Since 1945 the NGO sector has been growing worldwide. At present, it is said that there are approximately 10 million NGOs worldwide, out of which only 25,000-30,000 exist in Pakistan. Some countries support their expansion and growth by giving them tax benefits and recognising their work whereas others step up monitoring with stringent legal requirements. For the last few years, Russia and China have been trying to stop foreign funding to their respective countries. Treatment of NGOs in Pakistan has been a mixed experience — supporting and discouraging.
In Pakistan, the NGO sector mainly thrives on foreign funding or the country’s expatriates and little donation come from local sources. Whatever little funding that comes from corporate or private entities is selfish and mainly directed for brand promotion. As a result, heavy reliance on foreign aid agencies has undermined the independence and choices of civil society organisations in Pakistan. Despite the emphasis on sustainability in project documents of every NGO, there is not a single project in the country which has continued functioning once the funding dried up. This clearly points to the strategic mistake the local NGOs have been making and repeating over decades. As a result, there is a trust deficit between NGOs, beneficiaries and the local population in general, not to speak about the mismanagement and bad governance. Hence, NGOs are spineless, mostly a one-person organisation.
Due to the prevailing negative perception, it has been relatively easy for the government to take any unjustified action against the NGOs because the public generally remain aloof and indifferent. Recently, in a bizarre move, the government has advised 21 International NGOs (INGOs) to wrap up their operations without giving them any specific reasons. But there has been no reaction from the public — no hue and cry or protest at all following the decision. There is, however, a split public opinion about it — some people support it because they believe NGOs undermine the sovereignty of the state whereas others think that these NGOs are not involved in any sort of suspicious and illegal activity but they are rather making significant contributions towards development of society in Pakistan, hence such a decision is not well-thought out. Irrespective of the public understanding, the real factor that has caused scrutiny of INGOs in Pakistan is Dr Shakil Afridi, then an employee of one of the INGOs, that allegedly helped the CIA in determining the location and identity of Osama bin Laden. He is currently in prison.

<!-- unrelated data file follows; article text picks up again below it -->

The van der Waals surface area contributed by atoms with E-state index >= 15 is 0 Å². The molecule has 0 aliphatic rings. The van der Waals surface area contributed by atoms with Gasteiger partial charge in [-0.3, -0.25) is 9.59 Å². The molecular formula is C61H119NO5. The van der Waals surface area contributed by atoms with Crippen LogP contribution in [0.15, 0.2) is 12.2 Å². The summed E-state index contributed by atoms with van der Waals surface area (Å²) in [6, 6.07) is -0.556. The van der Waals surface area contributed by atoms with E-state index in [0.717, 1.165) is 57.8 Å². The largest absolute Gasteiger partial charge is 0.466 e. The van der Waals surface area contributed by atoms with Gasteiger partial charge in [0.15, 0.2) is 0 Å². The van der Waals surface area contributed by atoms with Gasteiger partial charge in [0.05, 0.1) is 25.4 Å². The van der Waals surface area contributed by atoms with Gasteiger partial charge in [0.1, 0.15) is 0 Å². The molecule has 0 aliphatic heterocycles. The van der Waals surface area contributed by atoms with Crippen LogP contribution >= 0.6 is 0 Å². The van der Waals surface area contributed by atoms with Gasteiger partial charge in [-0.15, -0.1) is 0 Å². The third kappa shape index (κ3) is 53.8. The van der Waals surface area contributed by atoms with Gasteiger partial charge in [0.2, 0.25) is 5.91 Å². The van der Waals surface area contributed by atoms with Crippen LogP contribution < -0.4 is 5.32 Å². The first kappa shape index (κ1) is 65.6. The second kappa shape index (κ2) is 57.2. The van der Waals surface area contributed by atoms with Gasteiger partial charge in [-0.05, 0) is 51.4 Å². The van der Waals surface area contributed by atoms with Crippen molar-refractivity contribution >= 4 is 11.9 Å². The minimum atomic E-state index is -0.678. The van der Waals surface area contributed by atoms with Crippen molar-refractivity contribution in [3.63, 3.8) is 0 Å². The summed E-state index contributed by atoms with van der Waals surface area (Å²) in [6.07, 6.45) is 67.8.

However, on the basis of just one incident, it is not a prudent approach to start a crackdown on the NGOs. It is unfair to both recipient and givers of the foreign aid. Apart from criticism on the role of NGOs, these organisations have helped Pakistani people in emergencies like earthquakes, floods and droughts, as well as supported a wide range of activities for improving health, education et al indicators. I personally know of BRAC, a Bangladesh-based INGO, which has reached out to poor communities in uncharted and far-flung areas in Sindh, Punjab and K-P to provide them access to schools. It has closely worked with provincial governments as well as federal entities concerned. Another organisation which has been ordered to close down operation includes the International Relief and Development. The organisation is undertaking an assignment of building 106 modern state-of-the-art child-friendly schools in flood-affected areas of Sindh. Considering the pathetic school infrastructure in Sindh, these school buildings are not less than a blessing for the poor children of Sindh. So, are these activities out of bounds to INGOs? Instead of over-emphasising documentation compliance, the federal government should have taken stock of the situation on the ground because such a decision is likely to hurt the interest of the most vulnerable segment of the population whose needs have been put on the back burner by the ruling elites. Therefore, the federal government should revisit its decision.
Meanwhile, Pakistani NGOs should look at best practices and examples from around the world where civil society organisations have won the trust of communities. They don’t look to foreign donors or the corporate sector for funding but to their volunteers and members. One such example is America. There are around 1.5 million NGOs in the US, which are one of the core strengths of the American society. The US government encourages civil society organisations and individuals by offering them tax benefits. The total contribution the civil society organisations received in 2016 was $390.05 billion. The breakdown of the contributions indicates that three quarter (72%) of the contributions came from individuals, while a meagre percentage of 5% came from corporations. Moreover, NGOs in the US have millions of volunteers who contribute their time for the cause they care about. So, if NGOs in Pakistan wish to grow in influence and importance while remaining relevant to the needs of the communities they have to increase both local funding and volunteers. Otherwise, over-reliance on foreign aid will continue to haunt them in one way or another in the days to come.
Published in The Express Tribune, January 6th, 2018.